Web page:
Lung cancer lurking in your clothes dryer?  |

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TO YOUR HEALTH #12345_20220510

FOR RELEASE WEEK OF MAY 9, 2022 (COL. 2)

BYLINE: From Keith Roach, MD

TITLE: Is Lung Cancer Lurking in Your Clothes Dryer?

DEAR DOCTOR. ROACH: I heard that air fresheners and fabric softener sheets can cause lung cancer. Is that true? — PG

ANSWER: It is true that according to a 2011 study, these products emit volatile organic compounds. VOCs comprise a large group of chemicals, some of which increase the risk of cancer if taken in high enough doses for a long enough period of time.

Some of these include alcohol and acetaldehyde, both of which are known to be definite or probable carcinogens. Nevertheless, a lot of alcohol is consumed and acetaldehyde is found in ripe fruits, among other things.

The study found products listed as “organic,” “green,” “natural,” or “non-toxic” that contained similar amounts of potentially toxic or hazardous chemicals. The nature of the study precluded any assessment of the magnitude of risk from exposure to these chemicals. However, the Environmental Protection Agency has estimated the chance of developing cancer from continuous exposure to acetaldehyde to be less than 1 in 100,000. The effect of multiple volatile organic compounds working together has not been studied.

To say that “air fresheners cause lung cancer” is sensational and doesn’t really address the factors a person should be concerned with, such as from using fabric softener with the laundry.

It is clear that these products can cause allergic reactions. I see respiratory symptoms and skin rashes quite frequently. However, my best guess from the studies I’ve read is that the risk of developing cancer from these products is very, very small.

DEAR DOCTOR. ROACH: I am writing on behalf of my 91 year old father who has been diagnosed with Carpal Tunnel Syndrome. He has seen a specialist who is willing to proceed with the operation. My father’s symptoms include numbness (dysesthesia) in his fingers to the point that he cannot easily button shirts and shoelaces. Is there a treatment you would recommend that addresses the deafness directly? My father hardly feels any pain and has no problems grasping. He wonders if nerve compression could be coming from the neck and shoulder and if chiropractic, massage, or exercise therapy could be the answer. He is very reluctant to have surgery. –TS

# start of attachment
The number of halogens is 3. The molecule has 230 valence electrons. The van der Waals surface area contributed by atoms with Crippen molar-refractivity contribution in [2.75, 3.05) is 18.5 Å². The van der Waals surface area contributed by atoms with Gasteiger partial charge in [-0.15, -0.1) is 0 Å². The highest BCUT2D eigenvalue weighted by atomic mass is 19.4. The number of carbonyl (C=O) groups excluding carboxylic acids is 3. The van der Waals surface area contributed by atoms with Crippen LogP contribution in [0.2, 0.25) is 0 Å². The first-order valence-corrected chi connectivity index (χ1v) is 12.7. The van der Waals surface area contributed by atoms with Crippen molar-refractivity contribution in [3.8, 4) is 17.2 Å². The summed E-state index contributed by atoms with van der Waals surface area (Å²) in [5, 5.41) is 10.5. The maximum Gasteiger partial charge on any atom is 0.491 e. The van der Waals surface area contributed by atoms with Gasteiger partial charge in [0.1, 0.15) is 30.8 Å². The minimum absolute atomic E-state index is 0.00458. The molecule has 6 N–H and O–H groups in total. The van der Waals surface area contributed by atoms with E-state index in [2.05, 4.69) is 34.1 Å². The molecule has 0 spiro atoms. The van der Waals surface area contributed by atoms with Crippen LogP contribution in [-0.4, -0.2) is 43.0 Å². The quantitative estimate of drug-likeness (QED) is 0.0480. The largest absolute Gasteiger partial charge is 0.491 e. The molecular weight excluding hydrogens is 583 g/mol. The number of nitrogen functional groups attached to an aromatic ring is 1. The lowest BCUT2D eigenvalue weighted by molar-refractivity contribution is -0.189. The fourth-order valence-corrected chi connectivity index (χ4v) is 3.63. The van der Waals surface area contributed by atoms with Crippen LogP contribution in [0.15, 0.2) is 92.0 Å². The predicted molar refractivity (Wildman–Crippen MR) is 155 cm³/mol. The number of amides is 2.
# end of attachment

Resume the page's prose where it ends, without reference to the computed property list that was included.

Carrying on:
ANSWER: Carpal Tunnel Syndrome is caused by nerve compression in the wrist. The carpal tunnel is a literal space tunnel bounded by the carpal bones (bones of the wrist) and their ligaments, and by a connective tissue structure called the flexor retinaculum.

Compression is relieved by surgical release of the retinaculum, allowing adequate space for the nerve. Surgery is the definitive treatment for carpal tunnel syndrome, but surgery is not always necessary. Lifestyle changes, such as wearing a wrist brace, and medication can sometimes prevent a person from needing surgery.

You didn’t give a good reason why your father needs an operation now. Surgery on any 91-year-old should not be taken lightly, including carpal tunnel removal, which is a very effective operation with a low complication rate. But low complication rate doesn’t mean zero, and I recently saw a patient whose nerve was damaged from the surgery.

Before surgery, the surgeon should be absolutely sure that nerve compression is taking place in the wrist, not the shoulder or neck. Your father needs an EMG scan. If surgery is necessary because other treatments have not worked or because there is evidence of severe nerve damage such as weakness or muscle atrophy, I strongly recommend consulting a hand surgeon who has specific expertise in this surgery.

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dr Roach regrets that he cannot reply to individual letters, but will include them in the column whenever possible. Readers may email questions to [email protected] or mail them to 628 Virginia Dr., Orlando, FL 32803.

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